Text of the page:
As noted in our previous blog New Education Legislation: Every Student Succeeds Act (ESSA), the Every Student Succeeds Act reauthorized the Elementary and Secondary Education Act of 1965. It was also noted in the blog post, that this new act would bring changes, and changes have already begun in the State of Maine.
On May 16th, the Maine Department of Education sent out a Priority Notice to inform Maine school administrators of amendments to the Individuals with Disabilities Act (IDEA) which deals primarily with special education.
Requirement 34 CFR Section 602(10)(B) mandated that a person employed as a special education teacher in elementary school, middle school, or secondary school must have obtained full certification as a special education teacher.
The teacher must not be working under certification or licensure requirements that are waived on an emergency, temporary, or provisional basis. – Maine Department of Education 2016
Maine will no longer employ special education teachers who are not fully credentialed as of July 1, 2017 (see State of Maine certification requirements).
This is a strong shift in policy for Maine and could leave some schools scrambling to get their staff properly credentialed by the deadline, as conditional licensing has played a role in many districts that are challenged with recruitment issues.
In fact, Maine has more than one category of conditional certification and these certifications have allowed special education paraprofessionals to serve as teachers as they work on full certification. Eliminating the ability to utilize these types of certifications not only puts schools at a disadvantage, but some paraprofessionals many not meet the July 2017 deadline causing them to lose their current positions.
Maine has more than one category of conditional certification. 05-07 Chapter 13 Maine Department of Education states:
These conditional certifications have allowed special education technicians or paraprofessionals to serve as teachers as they work on full certification. Eliminating the ability to utilize these types of certifications not only puts schools at a disadvantage, but some paraprofessionals may not meet the July 2017 deadline and may lose their positions.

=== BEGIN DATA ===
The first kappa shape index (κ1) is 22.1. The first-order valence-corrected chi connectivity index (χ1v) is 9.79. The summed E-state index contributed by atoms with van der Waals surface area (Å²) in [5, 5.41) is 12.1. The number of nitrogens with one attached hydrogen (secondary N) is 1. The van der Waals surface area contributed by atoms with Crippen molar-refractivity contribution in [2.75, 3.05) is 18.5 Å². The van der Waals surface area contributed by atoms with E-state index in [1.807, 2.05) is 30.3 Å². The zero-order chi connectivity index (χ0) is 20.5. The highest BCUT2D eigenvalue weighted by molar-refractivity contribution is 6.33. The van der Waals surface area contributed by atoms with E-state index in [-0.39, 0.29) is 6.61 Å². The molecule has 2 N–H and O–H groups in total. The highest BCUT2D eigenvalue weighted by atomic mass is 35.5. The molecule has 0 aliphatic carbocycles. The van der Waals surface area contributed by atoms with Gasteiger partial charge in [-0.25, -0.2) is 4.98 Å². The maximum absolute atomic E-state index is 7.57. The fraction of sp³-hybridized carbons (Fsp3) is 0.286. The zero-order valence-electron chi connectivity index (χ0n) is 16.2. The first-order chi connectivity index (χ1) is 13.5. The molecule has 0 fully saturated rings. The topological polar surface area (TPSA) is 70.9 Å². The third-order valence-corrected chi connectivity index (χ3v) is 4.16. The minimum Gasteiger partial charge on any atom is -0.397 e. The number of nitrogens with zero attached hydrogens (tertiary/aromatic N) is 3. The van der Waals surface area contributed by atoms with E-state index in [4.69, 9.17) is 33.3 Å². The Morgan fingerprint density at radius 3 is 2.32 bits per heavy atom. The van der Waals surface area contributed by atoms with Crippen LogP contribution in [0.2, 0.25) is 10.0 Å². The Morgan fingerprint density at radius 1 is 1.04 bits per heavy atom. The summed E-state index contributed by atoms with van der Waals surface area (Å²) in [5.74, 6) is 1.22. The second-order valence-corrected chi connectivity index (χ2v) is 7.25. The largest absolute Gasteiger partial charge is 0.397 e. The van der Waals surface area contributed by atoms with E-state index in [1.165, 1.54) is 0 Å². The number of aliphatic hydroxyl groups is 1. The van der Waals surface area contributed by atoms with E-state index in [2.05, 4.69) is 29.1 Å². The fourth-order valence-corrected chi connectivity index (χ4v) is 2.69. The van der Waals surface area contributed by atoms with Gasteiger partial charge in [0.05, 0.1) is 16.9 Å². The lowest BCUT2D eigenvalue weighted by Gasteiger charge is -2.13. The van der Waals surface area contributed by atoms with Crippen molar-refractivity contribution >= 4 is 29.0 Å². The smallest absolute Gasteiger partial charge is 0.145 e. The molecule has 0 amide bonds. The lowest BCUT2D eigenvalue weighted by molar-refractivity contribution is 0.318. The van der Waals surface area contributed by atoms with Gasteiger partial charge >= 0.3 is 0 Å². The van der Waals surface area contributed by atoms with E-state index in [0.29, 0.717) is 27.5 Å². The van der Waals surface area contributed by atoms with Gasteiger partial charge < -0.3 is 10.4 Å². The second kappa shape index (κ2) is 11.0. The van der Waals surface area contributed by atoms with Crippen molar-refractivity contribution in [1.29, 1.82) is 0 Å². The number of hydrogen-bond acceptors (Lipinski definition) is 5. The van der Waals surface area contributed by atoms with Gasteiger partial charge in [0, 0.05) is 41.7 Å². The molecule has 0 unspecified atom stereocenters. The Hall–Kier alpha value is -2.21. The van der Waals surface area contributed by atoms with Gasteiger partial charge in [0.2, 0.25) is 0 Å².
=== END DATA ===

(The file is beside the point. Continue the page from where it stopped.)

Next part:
In an effort to help educate the public as well as those working in the field about all of the changes, the Maine Department of Education has created a new website to specifically address ESSA: www.maine.gov/doe/essa/
On this website, there is a survey asking for public opinion on certain topics such as:
If you are reading this post, your opinion is valuable and you are encouraged to take the survey yourself. We may need to change the way we operate in terms of our educational system, and having a say in how those changes will occur is powerful.
As our State makes these shifts to align with ESSA, it is important to understand the implications, as these changes will no doubt affect our educators, administrators, parents, and students.
In our next blog, we will discuss how ESSA will change the way we use assessments for our teachers and to measure student outcomes.Tags: Education | Enrollment | Graduate Programs in Education
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